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Getting Help for Mental Illnesses

IMAGINE THIS: One day, you develop a nagging cough, or get sharp back pain. Most of us wait a few days to see if things get worse or improve, then we might do some research on things we can do at home. We go to friends and family for advice. If the problem still doesn’t go away on its own, we usually go to the doctor to get it checked out to find out what it is and what to do about it.

NOW IMAGINE THIS: One day, you wake up and realize that emotionally, you’ve been feeling different lately. You’re not sure what it is, but you (or others) notice that you’re acting differently, feeling unlike yourself and having thoughts that bother you. Two months later, you’re feeling even getting worse, but you still haven’t asked for help. You think it will go away on its own, that it’s not serious, that it’s all in your head. You reason that maybe it’s just your personality or your age or stress. Things you might try on your own don’t seem to help. Or maybe you suspect what it could be and you’re scared of what family, friends and coworkers would say. So you keep it to yourself and just try to get by day-to-day, hoping it will change.

Why do we treat our mental health so differently from our physical health?

On this page:

How do I know if I need help?

There are many kinds of mental illnesses. Although mental illnesses have a lot in common with each other, each type is quite different. Symptoms of mental illness can look different from person to person. Just like physical illness, symptoms can be mild, moderate or severe and you don’t have to show every possible symptom to have the illness. Probably the best way to know if you might have a mental illness is if you’re not feeling, thinking or acting like yourself—or if people you care about notice changes in you like some of the following:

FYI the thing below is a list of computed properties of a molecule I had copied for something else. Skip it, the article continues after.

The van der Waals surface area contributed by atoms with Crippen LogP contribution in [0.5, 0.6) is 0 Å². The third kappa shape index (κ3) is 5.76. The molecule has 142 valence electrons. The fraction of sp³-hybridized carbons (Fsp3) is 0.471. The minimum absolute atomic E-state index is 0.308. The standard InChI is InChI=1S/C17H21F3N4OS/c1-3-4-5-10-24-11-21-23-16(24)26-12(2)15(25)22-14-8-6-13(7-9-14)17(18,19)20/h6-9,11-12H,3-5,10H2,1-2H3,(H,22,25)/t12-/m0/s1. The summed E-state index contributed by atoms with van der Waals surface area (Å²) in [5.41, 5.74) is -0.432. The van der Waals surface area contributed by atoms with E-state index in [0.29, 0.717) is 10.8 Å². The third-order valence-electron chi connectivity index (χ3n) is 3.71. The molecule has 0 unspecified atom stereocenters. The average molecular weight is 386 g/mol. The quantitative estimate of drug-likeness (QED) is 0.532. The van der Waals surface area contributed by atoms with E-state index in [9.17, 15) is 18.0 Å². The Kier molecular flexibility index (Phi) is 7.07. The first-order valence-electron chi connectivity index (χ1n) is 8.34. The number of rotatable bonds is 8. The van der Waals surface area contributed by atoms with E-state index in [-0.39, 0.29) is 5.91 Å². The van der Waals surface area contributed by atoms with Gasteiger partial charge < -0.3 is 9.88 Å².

Why should I get help?

In a Canadian mental health survey, only a third of us who had feelings and symptoms of a mental illness went to a professional for help. That means that most people (two-thirds) who had symptoms of mental illness didn’t ask for help. There are a number of myths that prevent people from getting the help they need:

As with so many other illnesses, early treatment is the key to recovering from mental illnesses. Early treatment can prevent a problem from getting worse. The sooner you do something about it, the sooner you’ll be back to yourself. The national survey found that those who did get help for a mental illness were happy with the help they received.


How to talk to your doctor?

P.R.E.P.A.R.E.Plan: Make a list of the main points you want to tell or learn from your doctor or health care provider.Report: During your visit, tell your doctor what you want to talk about.Exchange Information: Make sure you tell the doctor about what’s wrong. Printing out an online screening tool, or bringing a diary you may have been keeping can help. Make sure to describe the impact your symptoms or side effects are having on your day-to-day life. Sometimes it can help to bring someone along for support and to help describe your behaviour and symptoms if you’re unable to.Participate: Discuss with your doctor the different ways of handling your health problems. Make sure you understand the positive and negative features about each choice. Ask lots of questions.Agree: Be sure you and your doctor agree on a treatment plan you can live with.Repeat: Tell your doctor what you think you will need to take care of the problem.Source: Institute for Healthcare Communication